In the same vein, Asbury Seminary theologian Howard Snyder explains, “Wesley set up loan funds for the poor….He opened a dispensary and gave medicines to the poor; worked to solve unemployment; sometimes set up small businesses. He personally raised and gave away considerable amounts of money to people in need” (Decoding the Church: Mapping the DNA of Christ’s Body [Grand Rapids, MI: Baker Books, 2002], 95-96). As the Wesleyan movement helped revive the Anglican Church, so the Lord’s Army became a successful renewal movement within the Romanian Orthodox Church. It originated in 1923 when Iosif Trifa, an Orthodox priest from Sibiu, experienced true conversion and began to preach the gospel, challenging people to have a true relationship with the crucified Lord. The Lord’s Army formed small groups for the purpose of worship, spiritual growth, and discipleship, and ministered to the felt needs of its members and those being evangelized (Vasile Talos, “Church in the Apostolic Spirit: A Strategy for Building Indigenous Apostolic Congregations in the Eastern Orthodox and Post-Communist Cultural Context of Romania’’ [Doctor of Missiology dissertation, Asbury Theological Seminary, 2007], 233-38).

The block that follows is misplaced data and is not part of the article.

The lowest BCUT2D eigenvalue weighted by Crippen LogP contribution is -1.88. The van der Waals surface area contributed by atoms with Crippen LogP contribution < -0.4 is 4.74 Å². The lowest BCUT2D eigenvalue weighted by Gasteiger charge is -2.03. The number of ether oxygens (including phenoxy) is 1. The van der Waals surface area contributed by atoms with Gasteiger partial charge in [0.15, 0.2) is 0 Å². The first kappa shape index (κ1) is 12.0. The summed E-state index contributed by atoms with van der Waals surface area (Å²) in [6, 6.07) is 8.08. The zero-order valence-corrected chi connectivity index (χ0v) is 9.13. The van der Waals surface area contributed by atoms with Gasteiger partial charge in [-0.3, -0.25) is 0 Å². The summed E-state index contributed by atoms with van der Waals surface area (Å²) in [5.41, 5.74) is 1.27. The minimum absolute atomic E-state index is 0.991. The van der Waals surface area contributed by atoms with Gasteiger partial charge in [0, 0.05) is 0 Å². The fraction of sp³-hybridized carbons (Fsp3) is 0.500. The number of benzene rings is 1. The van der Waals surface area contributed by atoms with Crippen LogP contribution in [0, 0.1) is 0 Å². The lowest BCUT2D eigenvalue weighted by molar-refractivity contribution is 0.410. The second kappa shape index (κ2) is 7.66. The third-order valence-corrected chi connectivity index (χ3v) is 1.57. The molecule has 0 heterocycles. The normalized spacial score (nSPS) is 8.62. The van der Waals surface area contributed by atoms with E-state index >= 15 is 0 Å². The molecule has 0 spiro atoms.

In order to successfully evangelize split-level Christians, Romanian churches should take into consideration holistic, sodzo evangelism, as was the case with early Methodism and the Lord’s Army. In keeping with these models, I propose a range of evangelistic methods and outreach ministries.

Improvements for Worship Services

Through word and song, worship should stress both spiritual and physical aspects of salvation. In addition to preaching and performing the sacraments, Romanian church leaders should, like Wesley, focus more on discipling and “building up” believers in the faith.

Prayer Services for Healing and Deliverance